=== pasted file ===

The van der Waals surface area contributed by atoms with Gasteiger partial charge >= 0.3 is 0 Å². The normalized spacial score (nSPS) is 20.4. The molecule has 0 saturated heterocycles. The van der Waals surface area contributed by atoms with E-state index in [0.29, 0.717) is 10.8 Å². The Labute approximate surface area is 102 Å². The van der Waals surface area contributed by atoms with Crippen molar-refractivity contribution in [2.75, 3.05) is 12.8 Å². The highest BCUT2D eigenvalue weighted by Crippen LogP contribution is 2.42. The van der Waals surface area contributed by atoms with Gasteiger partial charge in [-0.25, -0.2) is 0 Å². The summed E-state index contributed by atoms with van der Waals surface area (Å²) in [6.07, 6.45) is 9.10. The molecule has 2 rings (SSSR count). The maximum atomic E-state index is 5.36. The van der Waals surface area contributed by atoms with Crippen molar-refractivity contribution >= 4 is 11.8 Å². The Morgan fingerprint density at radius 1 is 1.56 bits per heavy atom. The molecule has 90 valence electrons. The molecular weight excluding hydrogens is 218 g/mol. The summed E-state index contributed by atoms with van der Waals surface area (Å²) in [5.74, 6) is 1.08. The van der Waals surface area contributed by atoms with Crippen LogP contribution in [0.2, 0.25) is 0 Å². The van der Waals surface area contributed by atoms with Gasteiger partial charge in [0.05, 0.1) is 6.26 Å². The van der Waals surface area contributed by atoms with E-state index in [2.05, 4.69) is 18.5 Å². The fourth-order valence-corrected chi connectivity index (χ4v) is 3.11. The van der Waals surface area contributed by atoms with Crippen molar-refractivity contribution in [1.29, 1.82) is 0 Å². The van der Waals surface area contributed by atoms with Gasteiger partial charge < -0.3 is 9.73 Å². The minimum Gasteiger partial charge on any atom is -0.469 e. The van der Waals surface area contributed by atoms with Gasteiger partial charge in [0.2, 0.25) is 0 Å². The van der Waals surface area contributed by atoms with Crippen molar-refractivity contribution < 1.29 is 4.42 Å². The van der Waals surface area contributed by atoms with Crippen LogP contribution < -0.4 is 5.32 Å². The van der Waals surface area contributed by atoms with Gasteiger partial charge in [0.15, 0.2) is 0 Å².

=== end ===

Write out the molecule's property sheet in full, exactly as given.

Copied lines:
The van der Waals surface area contributed by atoms with Gasteiger partial charge >= 0.3 is 0 Å². The normalized spacial score (nSPS) is 20.4. The molecule has 0 saturated heterocycles. The van der Waals surface area contributed by atoms with E-state index in [0.29, 0.717) is 10.8 Å². The Labute approximate surface area is 102 Å². The van der Waals surface area contributed by atoms with Crippen molar-refractivity contribution in [2.75, 3.05) is 12.8 Å². The highest BCUT2D eigenvalue weighted by Crippen LogP contribution is 2.42. The van der Waals surface area contributed by atoms with Gasteiger partial charge in [-0.25, -0.2) is 0 Å². The summed E-state index contributed by atoms with van der Waals surface area (Å²) in [6.07, 6.45) is 9.10. The molecule has 2 rings (SSSR count). The maximum atomic E-state index is 5.36. The van der Waals surface area contributed by atoms with Crippen molar-refractivity contribution >= 4 is 11.8 Å². The Morgan fingerprint density at radius 1 is 1.56 bits per heavy atom. The molecule has 90 valence electrons. The molecular weight excluding hydrogens is 218 g/mol. The summed E-state index contributed by atoms with van der Waals surface area (Å²) in [5.74, 6) is 1.08. The van der Waals surface area contributed by atoms with Crippen LogP contribution in [0.2, 0.25) is 0 Å². The van der Waals surface area contributed by atoms with Gasteiger partial charge in [0.05, 0.1) is 6.26 Å². The van der Waals surface area contributed by atoms with E-state index in [2.05, 4.69) is 18.5 Å². The fourth-order valence-corrected chi connectivity index (χ4v) is 3.11. The van der Waals surface area contributed by atoms with Crippen molar-refractivity contribution in [1.29, 1.82) is 0 Å². The van der Waals surface area contributed by atoms with Gasteiger partial charge < -0.3 is 9.73 Å². The minimum Gasteiger partial charge on any atom is -0.469 e. The van der Waals surface area contributed by atoms with Gasteiger partial charge in [0.2, 0.25) is 0 Å². The van der Waals surface area contributed by atoms with Crippen molar-refractivity contribution < 1.29 is 4.42 Å². The van der Waals surface area contributed by atoms with Crippen LogP contribution < -0.4 is 5.32 Å². The van der Waals surface area contributed by atoms with Gasteiger partial charge in [0.15, 0.2) is 0 Å².